SHIPPING YOUR PRODUCT
The Role of Customs Brokers
The customs broker:
- Acts as an agent for importers for activities involving transactions with the customs service concerning the entry and admissibility of merchandise, its classification and valuation and payment of duties and other charges assessed by customs,
- A customs broker can be an individual, partnership or corporation licensed by the US Treasury.
Importers are required to comply with the domestic labeling laws. Imports must comply with the labeling laws of the importing country. Labeling requirements are imposed in many countries to assure proper handling or to identify shipments. Exporters need to be aware of certain labeling requirements in order to avoid unnecessary delays in shipping:
The cartons or containers to be shipped must be labeled with: shipper’s mark, or purchase order number, country of origin, weight in both pounds and kilograms, the number of packages, handling instructions, final destination and port of entry and whether the package contains hazardous material. Markings should appear on three faces of the container. It is also advisable to repeat the instructions in the language of the country of destination.
Under the U.S. Clean Air Act (amended in 1990), all products containing ozone depleting substances are required to be labeled. More detailed and specific regulations can be obtained from freight forwarders since they keep track of changing labeling laws in various countries.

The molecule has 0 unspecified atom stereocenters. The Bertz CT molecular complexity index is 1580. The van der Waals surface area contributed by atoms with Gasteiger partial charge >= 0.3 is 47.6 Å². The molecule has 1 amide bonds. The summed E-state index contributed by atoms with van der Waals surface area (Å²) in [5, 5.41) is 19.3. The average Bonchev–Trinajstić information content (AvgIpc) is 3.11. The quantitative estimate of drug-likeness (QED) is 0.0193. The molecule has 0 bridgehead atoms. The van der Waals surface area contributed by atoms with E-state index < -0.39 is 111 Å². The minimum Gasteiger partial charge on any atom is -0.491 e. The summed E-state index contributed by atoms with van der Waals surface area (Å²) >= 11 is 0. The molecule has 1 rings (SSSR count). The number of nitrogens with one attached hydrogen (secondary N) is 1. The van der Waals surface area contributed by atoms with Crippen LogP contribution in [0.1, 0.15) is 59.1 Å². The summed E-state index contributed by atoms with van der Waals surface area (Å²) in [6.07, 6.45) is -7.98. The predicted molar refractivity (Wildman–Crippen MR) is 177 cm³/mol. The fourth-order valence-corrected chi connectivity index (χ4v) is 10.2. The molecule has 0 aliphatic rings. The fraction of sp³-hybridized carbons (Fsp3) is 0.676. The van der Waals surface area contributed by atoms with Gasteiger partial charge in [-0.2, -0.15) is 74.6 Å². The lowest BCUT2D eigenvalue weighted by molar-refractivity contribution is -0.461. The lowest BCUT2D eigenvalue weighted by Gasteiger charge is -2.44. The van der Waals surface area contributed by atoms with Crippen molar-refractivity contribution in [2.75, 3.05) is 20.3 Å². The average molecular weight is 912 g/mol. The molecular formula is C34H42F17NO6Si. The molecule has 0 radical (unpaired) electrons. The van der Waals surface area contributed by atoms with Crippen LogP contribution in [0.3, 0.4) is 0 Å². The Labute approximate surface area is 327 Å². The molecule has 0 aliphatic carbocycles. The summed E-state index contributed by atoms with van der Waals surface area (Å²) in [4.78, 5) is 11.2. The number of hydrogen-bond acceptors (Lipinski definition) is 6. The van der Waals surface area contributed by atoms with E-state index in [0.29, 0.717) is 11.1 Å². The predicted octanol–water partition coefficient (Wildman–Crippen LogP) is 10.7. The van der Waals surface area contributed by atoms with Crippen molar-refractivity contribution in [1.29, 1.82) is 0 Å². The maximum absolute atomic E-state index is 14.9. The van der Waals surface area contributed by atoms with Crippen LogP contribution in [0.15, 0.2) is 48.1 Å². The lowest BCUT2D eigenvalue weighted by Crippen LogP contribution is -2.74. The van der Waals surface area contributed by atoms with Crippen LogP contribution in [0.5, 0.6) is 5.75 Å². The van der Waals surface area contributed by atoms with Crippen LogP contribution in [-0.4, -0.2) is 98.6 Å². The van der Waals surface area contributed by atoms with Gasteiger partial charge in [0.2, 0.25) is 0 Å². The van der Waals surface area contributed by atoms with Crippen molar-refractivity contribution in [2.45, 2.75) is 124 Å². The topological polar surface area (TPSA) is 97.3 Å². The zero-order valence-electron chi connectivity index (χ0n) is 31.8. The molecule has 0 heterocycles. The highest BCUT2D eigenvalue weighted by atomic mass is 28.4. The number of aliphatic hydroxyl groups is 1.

Merchandise should be packed in strong containers, adequately sealed and filed with the weight evenly distributed. Goods should be packed on pallets if possible, to ensure greater ease in handling and should be made of moisture resistant material. Packing must be done in a manner as to assure safe arrival of the merchandise and facilitate its handling in transit and place of destination. Insufficient packing not only results in delay in the delivery of the goods but will also entitle the customer to reject the goods or claim damages. Export products must be packed to comply with the laws of the importing country. For example, Australia and New Zealand prohibit the use of straw or rice husk as packaging materials. The United Nations has adopted standards for packaging hazardous materials and provides for training of personnel, use of internationally accepted standards and certain other conditions. Freight forwarders and marine insurance companies can advise on packaging.